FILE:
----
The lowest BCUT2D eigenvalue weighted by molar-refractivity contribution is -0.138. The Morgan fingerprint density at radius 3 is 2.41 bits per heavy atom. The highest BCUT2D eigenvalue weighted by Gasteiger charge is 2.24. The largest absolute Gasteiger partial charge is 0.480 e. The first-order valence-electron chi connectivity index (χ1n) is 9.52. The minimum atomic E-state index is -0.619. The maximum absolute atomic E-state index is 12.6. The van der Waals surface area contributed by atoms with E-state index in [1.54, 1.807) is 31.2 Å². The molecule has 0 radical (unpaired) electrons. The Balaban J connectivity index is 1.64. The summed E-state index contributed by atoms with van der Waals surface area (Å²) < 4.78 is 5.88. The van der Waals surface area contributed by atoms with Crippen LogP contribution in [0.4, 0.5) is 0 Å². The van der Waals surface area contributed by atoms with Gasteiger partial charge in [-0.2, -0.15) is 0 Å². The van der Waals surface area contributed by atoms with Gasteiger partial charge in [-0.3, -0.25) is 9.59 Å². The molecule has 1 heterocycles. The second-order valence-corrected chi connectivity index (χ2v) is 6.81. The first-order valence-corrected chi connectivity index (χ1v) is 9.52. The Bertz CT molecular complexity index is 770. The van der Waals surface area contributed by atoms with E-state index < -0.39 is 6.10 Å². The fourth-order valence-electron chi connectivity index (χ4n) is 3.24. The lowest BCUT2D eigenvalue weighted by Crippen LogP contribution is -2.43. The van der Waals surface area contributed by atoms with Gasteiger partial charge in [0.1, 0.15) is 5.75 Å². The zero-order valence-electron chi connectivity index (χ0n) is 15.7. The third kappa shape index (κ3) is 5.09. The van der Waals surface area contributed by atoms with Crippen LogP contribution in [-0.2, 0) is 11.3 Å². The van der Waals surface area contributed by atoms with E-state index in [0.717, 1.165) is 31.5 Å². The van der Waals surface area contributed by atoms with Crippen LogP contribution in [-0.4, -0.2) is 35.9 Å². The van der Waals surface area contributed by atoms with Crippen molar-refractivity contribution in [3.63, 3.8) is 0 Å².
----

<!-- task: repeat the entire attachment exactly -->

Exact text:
The lowest BCUT2D eigenvalue weighted by molar-refractivity contribution is -0.138. The Morgan fingerprint density at radius 3 is 2.41 bits per heavy atom. The highest BCUT2D eigenvalue weighted by Gasteiger charge is 2.24. The largest absolute Gasteiger partial charge is 0.480 e. The first-order valence-electron chi connectivity index (χ1n) is 9.52. The minimum atomic E-state index is -0.619. The maximum absolute atomic E-state index is 12.6. The van der Waals surface area contributed by atoms with E-state index in [1.54, 1.807) is 31.2 Å². The molecule has 0 radical (unpaired) electrons. The Balaban J connectivity index is 1.64. The summed E-state index contributed by atoms with van der Waals surface area (Å²) < 4.78 is 5.88. The van der Waals surface area contributed by atoms with Crippen LogP contribution in [0.4, 0.5) is 0 Å². The van der Waals surface area contributed by atoms with Gasteiger partial charge in [-0.2, -0.15) is 0 Å². The van der Waals surface area contributed by atoms with Gasteiger partial charge in [-0.3, -0.25) is 9.59 Å². The molecule has 1 heterocycles. The second-order valence-corrected chi connectivity index (χ2v) is 6.81. The first-order valence-corrected chi connectivity index (χ1v) is 9.52. The Bertz CT molecular complexity index is 770. The van der Waals surface area contributed by atoms with E-state index < -0.39 is 6.10 Å². The fourth-order valence-electron chi connectivity index (χ4n) is 3.24. The lowest BCUT2D eigenvalue weighted by Crippen LogP contribution is -2.43. The van der Waals surface area contributed by atoms with Gasteiger partial charge in [0.1, 0.15) is 5.75 Å². The zero-order valence-electron chi connectivity index (χ0n) is 15.7. The third kappa shape index (κ3) is 5.09. The van der Waals surface area contributed by atoms with Crippen LogP contribution in [-0.2, 0) is 11.3 Å². The van der Waals surface area contributed by atoms with E-state index in [0.717, 1.165) is 31.5 Å². The van der Waals surface area contributed by atoms with Crippen LogP contribution in [-0.4, -0.2) is 35.9 Å². The van der Waals surface area contributed by atoms with Crippen molar-refractivity contribution in [3.63, 3.8) is 0 Å².